Do we have any privileges that will prevent people from testifying against us in a criminal case? While most people are aware of, or partially understand the rights afforded to them, including the protection from self-incrimination, it is less commonly known that there are laws that can aid an individual in preventing others from testifying against them. Different privileges are available under state and federal law, and are often recognized in both state and federal courts. Although we may have certain privileges available, it is usually up to the defendant or attorney to assert their intentions of using these protections. The defendant usually must knowingly object to any testimony that may potentially be protected by a recognized privilege.
This is one of the most commonly known, and exists to allow the attorney and client to be able to discuss all aspects of a case, without the client fearing that their attorney will end up using the information that was provided against them in trial.
Religious Confession (Clergy Privilege)
The Federal Rules of Evidence recognize the clergy privilege, protecting both the individual making the confession and the individual receiving the confession. This is similar to the Attorney-Client Privilege we went over above; it allows the individual to practice their religion without fear of legal consequence.
Doctor-Client Privilege (Physician-Patient/Psychiatrist-Patient)
Although the Federal Rules of Evidence does not recognize this privilege, it exists to protect the communications between a patient and their doctor, allowing the patient to seek medical care without fear of legal ramifications. Depending on the jurisdiction, this type of privilege may or may not be absolute. For example, psychiatrists and psychologists are often forced to report to the police if their client is believed to be a danger to themselves or others.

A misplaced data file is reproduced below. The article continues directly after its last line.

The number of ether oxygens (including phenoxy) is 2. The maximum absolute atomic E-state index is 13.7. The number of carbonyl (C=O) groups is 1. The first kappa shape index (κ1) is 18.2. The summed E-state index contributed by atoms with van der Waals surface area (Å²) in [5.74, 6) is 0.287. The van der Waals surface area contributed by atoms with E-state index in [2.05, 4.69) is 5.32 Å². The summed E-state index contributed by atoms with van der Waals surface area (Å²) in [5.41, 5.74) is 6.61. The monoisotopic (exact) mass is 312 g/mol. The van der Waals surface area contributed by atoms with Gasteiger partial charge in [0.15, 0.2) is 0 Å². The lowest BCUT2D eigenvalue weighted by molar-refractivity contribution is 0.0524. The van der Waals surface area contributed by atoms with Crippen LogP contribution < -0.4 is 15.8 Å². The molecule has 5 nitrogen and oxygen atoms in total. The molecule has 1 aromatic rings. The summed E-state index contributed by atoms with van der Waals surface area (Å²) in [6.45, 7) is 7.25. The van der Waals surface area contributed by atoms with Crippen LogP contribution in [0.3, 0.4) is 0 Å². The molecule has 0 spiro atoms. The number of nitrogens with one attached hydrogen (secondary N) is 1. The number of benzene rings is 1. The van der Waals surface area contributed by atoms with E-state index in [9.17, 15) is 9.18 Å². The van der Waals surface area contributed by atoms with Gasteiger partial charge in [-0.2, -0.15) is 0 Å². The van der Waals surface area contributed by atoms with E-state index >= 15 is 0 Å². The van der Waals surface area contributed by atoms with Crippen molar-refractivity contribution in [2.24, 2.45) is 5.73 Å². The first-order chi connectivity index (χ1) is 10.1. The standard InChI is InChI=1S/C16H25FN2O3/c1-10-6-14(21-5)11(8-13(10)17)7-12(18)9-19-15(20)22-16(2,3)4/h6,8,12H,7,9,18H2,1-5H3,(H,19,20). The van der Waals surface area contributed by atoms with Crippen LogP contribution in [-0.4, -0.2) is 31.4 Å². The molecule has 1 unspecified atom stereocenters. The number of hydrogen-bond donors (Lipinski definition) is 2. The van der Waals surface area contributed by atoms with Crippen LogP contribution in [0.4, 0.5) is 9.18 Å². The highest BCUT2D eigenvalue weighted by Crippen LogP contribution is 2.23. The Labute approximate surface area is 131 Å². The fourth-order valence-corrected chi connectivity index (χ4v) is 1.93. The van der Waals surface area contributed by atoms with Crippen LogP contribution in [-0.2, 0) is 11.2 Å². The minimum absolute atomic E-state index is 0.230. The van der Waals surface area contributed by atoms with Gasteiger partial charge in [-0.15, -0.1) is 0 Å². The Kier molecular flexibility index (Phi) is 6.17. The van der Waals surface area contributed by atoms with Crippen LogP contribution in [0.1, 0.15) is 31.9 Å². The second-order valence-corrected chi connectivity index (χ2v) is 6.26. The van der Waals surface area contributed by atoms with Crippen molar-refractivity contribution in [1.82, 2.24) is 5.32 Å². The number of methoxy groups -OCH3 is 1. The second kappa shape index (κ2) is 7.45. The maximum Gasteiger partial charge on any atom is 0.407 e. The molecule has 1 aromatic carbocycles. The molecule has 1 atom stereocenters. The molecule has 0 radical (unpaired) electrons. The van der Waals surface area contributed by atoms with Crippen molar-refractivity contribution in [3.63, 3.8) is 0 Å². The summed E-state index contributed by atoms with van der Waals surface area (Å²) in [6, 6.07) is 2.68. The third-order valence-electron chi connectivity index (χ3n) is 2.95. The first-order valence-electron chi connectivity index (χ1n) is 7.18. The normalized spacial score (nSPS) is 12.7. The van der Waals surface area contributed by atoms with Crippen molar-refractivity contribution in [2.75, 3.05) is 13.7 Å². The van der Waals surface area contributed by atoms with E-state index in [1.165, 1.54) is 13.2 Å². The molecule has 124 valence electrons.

Spousal Testimonial Privilege (Marital Communications Privilege)
Although similar, these two privileges apply in slightly different situations.
The Spousal Testimonial Privilege does not allow the testimony against a spouse in a criminal trial. This was enacted on the basis that a married couple should be considered a single legal entity, and thus should not be permitted to testify against itself. The majority of states recognize this privilege, and both husband and wife can claim this privilege and prevents being forced to testify. This privilege usually requires that the spouses still be married at the time of trial. A criminal case in which the spouse is accused of harming the other spouse or their child, and various other sex crimes, are exceptions to this privilege.
The Marital Communications Privilege does not allow testimony regarding any “confidential communications” between the married couple. Most jurisdictions allow this in both civil and criminal cases. This privilege specifically protects one spouse from being able to give testimony based on confidential information that was shared by the other spouse. Unlike the Spousal Testimonial Privilege, the Marital Communications Privilege usually still applies even after a divorce, as long as the communication is question took place during marriage.
Fort Lauderdale Criminal Defense Attorney
If you need criminal defense help, contact our law firm and ask for Kenneth Padowitz today. Kenneth Padowitz aggressively defends all criminal cases for clients throughout Broward County and all of South Florida, including: Fort Lauderdale, Boca Raton, Miami, Palm Beach, Parkland, Plantation, Cooper City, Hallandale Beach, Hollywood, Davie, Pembroke Pines, and Weston. His unmatched legal experience has given him a broad range of knowledge about criminal defense and laws, which makes him uniquely qualified to resolve your criminal charge . He will look at the potential mitigating factors of your case, and will find the best way to proceed with your criminal charge and aggressively defend your rights. An aggressive criminal attorney is essential. Fort Lauderdale Criminal Attorney Kenneth Padowitz, provides a strategic criminal defense to those facing State and Federal criminal charges.
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